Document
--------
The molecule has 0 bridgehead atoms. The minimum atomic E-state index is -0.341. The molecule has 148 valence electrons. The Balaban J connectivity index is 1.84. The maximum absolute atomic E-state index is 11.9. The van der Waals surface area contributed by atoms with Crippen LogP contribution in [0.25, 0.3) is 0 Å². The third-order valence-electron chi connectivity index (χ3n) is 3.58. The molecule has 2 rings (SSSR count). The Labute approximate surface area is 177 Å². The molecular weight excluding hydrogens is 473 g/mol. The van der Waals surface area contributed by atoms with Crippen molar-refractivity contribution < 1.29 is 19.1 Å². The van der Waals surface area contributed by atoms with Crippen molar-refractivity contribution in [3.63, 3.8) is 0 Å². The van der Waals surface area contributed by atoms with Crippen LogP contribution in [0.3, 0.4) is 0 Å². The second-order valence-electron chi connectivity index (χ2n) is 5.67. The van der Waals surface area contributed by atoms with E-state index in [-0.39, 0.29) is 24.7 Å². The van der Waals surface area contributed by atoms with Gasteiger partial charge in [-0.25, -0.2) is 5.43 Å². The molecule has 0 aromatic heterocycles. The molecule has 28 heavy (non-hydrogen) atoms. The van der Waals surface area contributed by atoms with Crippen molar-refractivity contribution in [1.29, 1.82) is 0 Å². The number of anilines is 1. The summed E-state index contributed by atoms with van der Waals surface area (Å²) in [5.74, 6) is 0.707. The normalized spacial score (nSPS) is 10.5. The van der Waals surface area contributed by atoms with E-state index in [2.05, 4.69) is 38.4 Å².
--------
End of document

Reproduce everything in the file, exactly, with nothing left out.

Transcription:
The molecule has 0 bridgehead atoms. The minimum atomic E-state index is -0.341. The molecule has 148 valence electrons. The Balaban J connectivity index is 1.84. The maximum absolute atomic E-state index is 11.9. The van der Waals surface area contributed by atoms with Crippen LogP contribution in [0.25, 0.3) is 0 Å². The third-order valence-electron chi connectivity index (χ3n) is 3.58. The molecule has 2 rings (SSSR count). The Labute approximate surface area is 177 Å². The molecular weight excluding hydrogens is 473 g/mol. The van der Waals surface area contributed by atoms with Crippen molar-refractivity contribution < 1.29 is 19.1 Å². The van der Waals surface area contributed by atoms with Crippen molar-refractivity contribution in [3.63, 3.8) is 0 Å². The van der Waals surface area contributed by atoms with Crippen LogP contribution in [0.3, 0.4) is 0 Å². The second-order valence-electron chi connectivity index (χ2n) is 5.67. The van der Waals surface area contributed by atoms with E-state index in [-0.39, 0.29) is 24.7 Å². The van der Waals surface area contributed by atoms with Gasteiger partial charge in [-0.25, -0.2) is 5.43 Å². The molecule has 0 aromatic heterocycles. The molecule has 28 heavy (non-hydrogen) atoms. The van der Waals surface area contributed by atoms with Crippen molar-refractivity contribution in [1.29, 1.82) is 0 Å². The number of anilines is 1. The summed E-state index contributed by atoms with van der Waals surface area (Å²) in [5.74, 6) is 0.707. The normalized spacial score (nSPS) is 10.5. The van der Waals surface area contributed by atoms with E-state index in [2.05, 4.69) is 38.4 Å².